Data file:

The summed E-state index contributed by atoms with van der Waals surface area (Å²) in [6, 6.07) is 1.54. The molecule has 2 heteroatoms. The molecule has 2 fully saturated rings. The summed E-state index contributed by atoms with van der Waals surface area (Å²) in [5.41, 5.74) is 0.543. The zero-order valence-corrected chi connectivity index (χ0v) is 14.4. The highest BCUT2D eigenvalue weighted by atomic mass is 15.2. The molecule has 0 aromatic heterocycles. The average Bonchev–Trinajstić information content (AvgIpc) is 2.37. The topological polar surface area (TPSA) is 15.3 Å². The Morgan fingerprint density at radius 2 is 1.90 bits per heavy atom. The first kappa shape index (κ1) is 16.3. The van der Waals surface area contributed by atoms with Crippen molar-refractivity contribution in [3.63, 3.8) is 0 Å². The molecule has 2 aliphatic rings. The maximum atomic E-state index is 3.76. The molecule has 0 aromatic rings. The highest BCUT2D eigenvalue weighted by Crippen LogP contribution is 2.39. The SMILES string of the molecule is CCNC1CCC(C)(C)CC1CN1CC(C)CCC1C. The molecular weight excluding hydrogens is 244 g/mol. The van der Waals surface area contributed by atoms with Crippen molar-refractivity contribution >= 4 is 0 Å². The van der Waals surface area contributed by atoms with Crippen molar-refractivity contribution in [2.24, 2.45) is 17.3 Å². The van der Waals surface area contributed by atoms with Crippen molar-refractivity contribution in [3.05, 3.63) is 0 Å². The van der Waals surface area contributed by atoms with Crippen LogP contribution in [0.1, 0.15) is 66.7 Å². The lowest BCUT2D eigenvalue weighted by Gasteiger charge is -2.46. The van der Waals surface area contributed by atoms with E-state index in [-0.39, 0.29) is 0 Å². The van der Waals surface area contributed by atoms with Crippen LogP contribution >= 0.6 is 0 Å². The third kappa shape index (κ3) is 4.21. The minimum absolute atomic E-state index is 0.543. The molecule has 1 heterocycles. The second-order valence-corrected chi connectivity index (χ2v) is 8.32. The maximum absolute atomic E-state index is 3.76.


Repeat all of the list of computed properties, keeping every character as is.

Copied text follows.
The summed E-state index contributed by atoms with van der Waals surface area (Å²) in [6, 6.07) is 1.54. The molecule has 2 heteroatoms. The molecule has 2 fully saturated rings. The summed E-state index contributed by atoms with van der Waals surface area (Å²) in [5.41, 5.74) is 0.543. The zero-order valence-corrected chi connectivity index (χ0v) is 14.4. The highest BCUT2D eigenvalue weighted by atomic mass is 15.2. The molecule has 0 aromatic heterocycles. The average Bonchev–Trinajstić information content (AvgIpc) is 2.37. The topological polar surface area (TPSA) is 15.3 Å². The Morgan fingerprint density at radius 2 is 1.90 bits per heavy atom. The first kappa shape index (κ1) is 16.3. The van der Waals surface area contributed by atoms with Crippen molar-refractivity contribution in [3.63, 3.8) is 0 Å². The molecule has 2 aliphatic rings. The maximum atomic E-state index is 3.76. The molecule has 0 aromatic rings. The highest BCUT2D eigenvalue weighted by Crippen LogP contribution is 2.39. The SMILES string of the molecule is CCNC1CCC(C)(C)CC1CN1CC(C)CCC1C. The molecular weight excluding hydrogens is 244 g/mol. The van der Waals surface area contributed by atoms with Crippen molar-refractivity contribution >= 4 is 0 Å². The van der Waals surface area contributed by atoms with Crippen molar-refractivity contribution in [2.24, 2.45) is 17.3 Å². The van der Waals surface area contributed by atoms with Crippen molar-refractivity contribution in [3.05, 3.63) is 0 Å². The van der Waals surface area contributed by atoms with Crippen LogP contribution in [0.1, 0.15) is 66.7 Å². The lowest BCUT2D eigenvalue weighted by Gasteiger charge is -2.46. The van der Waals surface area contributed by atoms with E-state index in [-0.39, 0.29) is 0 Å². The van der Waals surface area contributed by atoms with Crippen LogP contribution >= 0.6 is 0 Å². The third kappa shape index (κ3) is 4.21. The minimum absolute atomic E-state index is 0.543. The molecule has 1 heterocycles. The second-order valence-corrected chi connectivity index (χ2v) is 8.32. The maximum absolute atomic E-state index is 3.76.